Nine horses and two ponies, most so thin that their rib and hip bones were quite visible, were removed from a Defiance County pasture and taken to Voice for Horses Rescue in western Lucas County last night.
It was the second time in two weeks that skinny, hungry horses were ordered to be moved to the rescue facilities by area sheriff's offices. The animals in last night's roundup were believed to be suffering from malnutrition, improper living conditions, and improper care, Defiance County Sheriff David Westrick said.
Dave Eicher, the owner of the horses, many of which had long, curling hooves in need of trimming, was not charged yesterday, but the sheriff's investigation is continuing.
"I understand that the horse owner was cooperative, so that will be taken into consideration," the sheriff said.
Mr. Eicher is a horse dealer, buying horses at auctions - such as the sales in Shipshewana, Ind. - and reselling them, said Diana Murphy, who last night was working with volunteers struggling to move gates that were frozen into the ground to open another pasture at her Voice for Horses rescue facility in Spencer Township.
"These horses, I guess, are very sweet and [easygoing] and loving. But again, that's because they are so thin they have no energy to fight," Ms. Murphy said.
Although Mr. Eicher authorized the removal of the horses from his pasture on Seevers Road in Milford Township in the northwest corner of Defiance County, they still belong to him, Ms. Murphy said.
She said that if Mr. Eicher would be charged and found guilty of animal cruelty, she would ask the courts to order the horses to be turned over to the rescue, with restitution from Mr. Eicher.
The rescue, she said, will pay for veterinarian's statements and photographs of the horses that it will present to the sheriff's office as evidence of the alleged mistreatment.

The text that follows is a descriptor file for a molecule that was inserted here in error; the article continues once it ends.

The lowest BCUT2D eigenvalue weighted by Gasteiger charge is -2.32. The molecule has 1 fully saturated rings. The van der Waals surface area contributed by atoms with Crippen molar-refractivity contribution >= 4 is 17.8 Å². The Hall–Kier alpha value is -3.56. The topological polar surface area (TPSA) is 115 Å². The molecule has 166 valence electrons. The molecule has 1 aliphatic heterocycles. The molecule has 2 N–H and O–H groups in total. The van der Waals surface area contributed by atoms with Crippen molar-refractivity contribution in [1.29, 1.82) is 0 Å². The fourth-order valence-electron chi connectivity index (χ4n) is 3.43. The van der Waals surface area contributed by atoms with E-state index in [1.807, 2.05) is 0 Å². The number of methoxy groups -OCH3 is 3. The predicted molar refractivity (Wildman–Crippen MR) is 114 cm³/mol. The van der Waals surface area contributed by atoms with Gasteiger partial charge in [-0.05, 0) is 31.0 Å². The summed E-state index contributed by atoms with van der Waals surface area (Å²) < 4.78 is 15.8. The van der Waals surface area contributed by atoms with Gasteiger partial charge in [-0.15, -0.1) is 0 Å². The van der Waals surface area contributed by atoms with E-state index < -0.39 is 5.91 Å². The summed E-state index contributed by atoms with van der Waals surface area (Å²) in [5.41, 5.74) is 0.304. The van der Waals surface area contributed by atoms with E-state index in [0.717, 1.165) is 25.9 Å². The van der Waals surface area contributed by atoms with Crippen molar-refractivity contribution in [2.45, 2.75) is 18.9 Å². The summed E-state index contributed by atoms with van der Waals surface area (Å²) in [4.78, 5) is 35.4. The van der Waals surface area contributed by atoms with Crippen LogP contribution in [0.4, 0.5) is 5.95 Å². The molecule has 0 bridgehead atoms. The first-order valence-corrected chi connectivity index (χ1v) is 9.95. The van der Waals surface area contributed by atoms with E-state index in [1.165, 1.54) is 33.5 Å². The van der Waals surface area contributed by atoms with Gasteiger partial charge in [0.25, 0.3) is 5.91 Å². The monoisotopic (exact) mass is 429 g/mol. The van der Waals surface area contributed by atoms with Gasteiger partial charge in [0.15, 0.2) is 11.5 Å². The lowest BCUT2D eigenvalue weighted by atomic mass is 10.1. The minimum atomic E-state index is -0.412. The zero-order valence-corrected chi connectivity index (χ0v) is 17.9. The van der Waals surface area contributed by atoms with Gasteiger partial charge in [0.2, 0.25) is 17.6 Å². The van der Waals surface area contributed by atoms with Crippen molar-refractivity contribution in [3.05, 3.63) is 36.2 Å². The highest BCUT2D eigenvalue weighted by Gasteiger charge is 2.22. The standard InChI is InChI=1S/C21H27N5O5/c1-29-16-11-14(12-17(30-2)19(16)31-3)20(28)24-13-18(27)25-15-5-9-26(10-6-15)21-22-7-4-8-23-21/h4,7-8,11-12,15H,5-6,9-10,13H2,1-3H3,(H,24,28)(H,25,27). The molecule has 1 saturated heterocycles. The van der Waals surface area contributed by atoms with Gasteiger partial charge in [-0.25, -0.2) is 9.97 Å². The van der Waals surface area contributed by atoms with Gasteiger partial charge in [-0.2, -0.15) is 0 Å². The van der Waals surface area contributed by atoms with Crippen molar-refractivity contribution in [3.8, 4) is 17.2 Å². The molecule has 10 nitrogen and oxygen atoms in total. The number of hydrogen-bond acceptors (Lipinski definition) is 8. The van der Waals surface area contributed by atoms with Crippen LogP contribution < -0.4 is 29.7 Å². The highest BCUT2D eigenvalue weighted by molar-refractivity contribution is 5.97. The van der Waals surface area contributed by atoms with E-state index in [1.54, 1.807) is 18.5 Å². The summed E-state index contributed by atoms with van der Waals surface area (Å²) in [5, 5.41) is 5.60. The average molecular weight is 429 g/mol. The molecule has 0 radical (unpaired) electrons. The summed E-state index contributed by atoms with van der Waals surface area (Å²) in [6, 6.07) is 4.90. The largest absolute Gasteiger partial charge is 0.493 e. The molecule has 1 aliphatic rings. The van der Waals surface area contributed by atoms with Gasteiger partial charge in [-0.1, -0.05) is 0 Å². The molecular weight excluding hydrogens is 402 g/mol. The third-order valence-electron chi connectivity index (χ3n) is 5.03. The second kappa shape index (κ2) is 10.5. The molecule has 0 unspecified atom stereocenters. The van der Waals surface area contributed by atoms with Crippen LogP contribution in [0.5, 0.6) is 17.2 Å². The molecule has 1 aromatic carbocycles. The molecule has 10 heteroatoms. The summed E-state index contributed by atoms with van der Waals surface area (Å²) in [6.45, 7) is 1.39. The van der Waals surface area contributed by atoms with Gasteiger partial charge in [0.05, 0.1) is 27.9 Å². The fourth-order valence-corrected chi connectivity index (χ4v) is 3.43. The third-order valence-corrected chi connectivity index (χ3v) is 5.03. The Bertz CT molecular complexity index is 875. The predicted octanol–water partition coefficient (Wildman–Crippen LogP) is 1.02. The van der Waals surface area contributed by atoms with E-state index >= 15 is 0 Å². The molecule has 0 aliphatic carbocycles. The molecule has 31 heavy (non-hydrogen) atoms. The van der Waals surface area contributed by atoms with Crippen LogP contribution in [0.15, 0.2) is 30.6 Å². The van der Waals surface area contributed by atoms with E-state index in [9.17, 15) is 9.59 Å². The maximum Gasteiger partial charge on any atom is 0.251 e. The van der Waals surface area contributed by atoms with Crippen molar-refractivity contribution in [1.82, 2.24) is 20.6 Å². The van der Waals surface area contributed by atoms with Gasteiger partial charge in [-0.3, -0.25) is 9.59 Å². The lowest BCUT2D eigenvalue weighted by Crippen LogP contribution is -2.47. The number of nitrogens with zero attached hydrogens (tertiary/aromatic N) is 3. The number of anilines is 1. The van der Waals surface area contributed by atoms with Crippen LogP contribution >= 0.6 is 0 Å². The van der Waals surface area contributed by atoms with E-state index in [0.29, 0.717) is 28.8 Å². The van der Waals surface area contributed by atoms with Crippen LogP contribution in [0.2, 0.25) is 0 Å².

Almost immediately after hearing from a Voice for Horses representative, who met with Mr. Eicher along with a Defiance County sheriff's deputy yesterday afternoon, Ms. Murphy made phone calls to two of her suppliers and one rescue donor.
"We've got some problems," she said, going on to explain the immediate challenge of caring for 11 more horses, in addition to two that she took in from a Henry County abuse case two weeks ago and 30 that have been at the rescue longer.
Those three calls produced promised donations of 28 round bales of hay worth more than $800, about 1,000 pounds of feed worth $200, and $250 in cash.
This is the first time that Ms. Murphy has been sent horses from two local cruelty investigations in such a short time.
Two weeks earlier, she received three horses from Bradley Lech in the Liberty Center area. He told a sheriff's deputy he had not had hay for the animals in four weeks. A yearling in that group of horses died in Ms. Murphy's arms soon after it was taken to the rescue.
Mr. Lech is charged in Napoleon Municipal Court with three counts of cruelty to animals.
Last night's group of horses included some Tennessee walkers, paints, and quarter horses that arrived at the rescue in three livestock trailers belonging to rescue volunteers.
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